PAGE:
Ten years ago, the Internet of Things (IoT) had little meaning within the offices of transportation authorities around the world. By 2020 the IoT will be a 20 billion-device monster growing exponentially. As will the cyber vulnerabilities from being constantly connected to the outside world. Every agency faces the same overwhelming question: How do we secure our operations?
Many cybersecurity vendors are saying they have the solution with their next-gen monitoring tool. Unfortunately, due to the ever-evolving nature of the IoT and threats to it, it’s not that simple. We have to fully grasp the risks involved and the consequences to continuity of operations and safety of life. There are already plenty of examples in various critical infrastructure industries to draw from, including rail.
Do we truly understand the challenges of securing rail operations today? What methods and data are available to secure modern transit networks? What does cybersecurity monitoring really mean? What data is collected? How can it be correlated? How can it be used to track and eliminate threats?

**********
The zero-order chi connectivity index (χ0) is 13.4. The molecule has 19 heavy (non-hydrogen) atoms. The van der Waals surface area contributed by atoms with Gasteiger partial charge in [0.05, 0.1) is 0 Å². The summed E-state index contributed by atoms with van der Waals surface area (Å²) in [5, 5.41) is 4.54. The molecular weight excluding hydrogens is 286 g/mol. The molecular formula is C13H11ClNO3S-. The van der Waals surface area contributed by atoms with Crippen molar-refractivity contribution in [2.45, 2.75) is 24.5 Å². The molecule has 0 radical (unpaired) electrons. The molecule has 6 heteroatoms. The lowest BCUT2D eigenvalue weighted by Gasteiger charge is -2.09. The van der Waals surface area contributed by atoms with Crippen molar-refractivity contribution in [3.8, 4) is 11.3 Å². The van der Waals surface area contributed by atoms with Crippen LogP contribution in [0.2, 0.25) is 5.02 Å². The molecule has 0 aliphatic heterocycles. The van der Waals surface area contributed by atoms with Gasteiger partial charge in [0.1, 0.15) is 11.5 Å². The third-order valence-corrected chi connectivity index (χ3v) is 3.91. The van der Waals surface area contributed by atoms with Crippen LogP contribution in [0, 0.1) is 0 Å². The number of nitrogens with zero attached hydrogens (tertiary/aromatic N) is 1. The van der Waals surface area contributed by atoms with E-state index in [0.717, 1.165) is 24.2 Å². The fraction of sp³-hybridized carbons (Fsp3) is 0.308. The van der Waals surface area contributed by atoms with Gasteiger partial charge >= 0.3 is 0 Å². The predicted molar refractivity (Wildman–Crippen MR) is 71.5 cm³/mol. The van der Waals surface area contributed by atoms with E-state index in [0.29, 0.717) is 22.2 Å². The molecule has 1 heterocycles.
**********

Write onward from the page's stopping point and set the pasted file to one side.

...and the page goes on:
1. Explain the three levels of data which can be monitored for cyber-indicators within a industrial control or safety environment
2. Discuss how to correlate data from the three different levels together to reconstruct an attack and trace its path
3. Understand how data can be received from field/SCADA devices (PLC's, RTU's and etc.), cybersecurity devices (firewalls, IPS/IDS, SIEM) and computer systems to better an organization's chances of recognizing indicators of compromise (IOCs)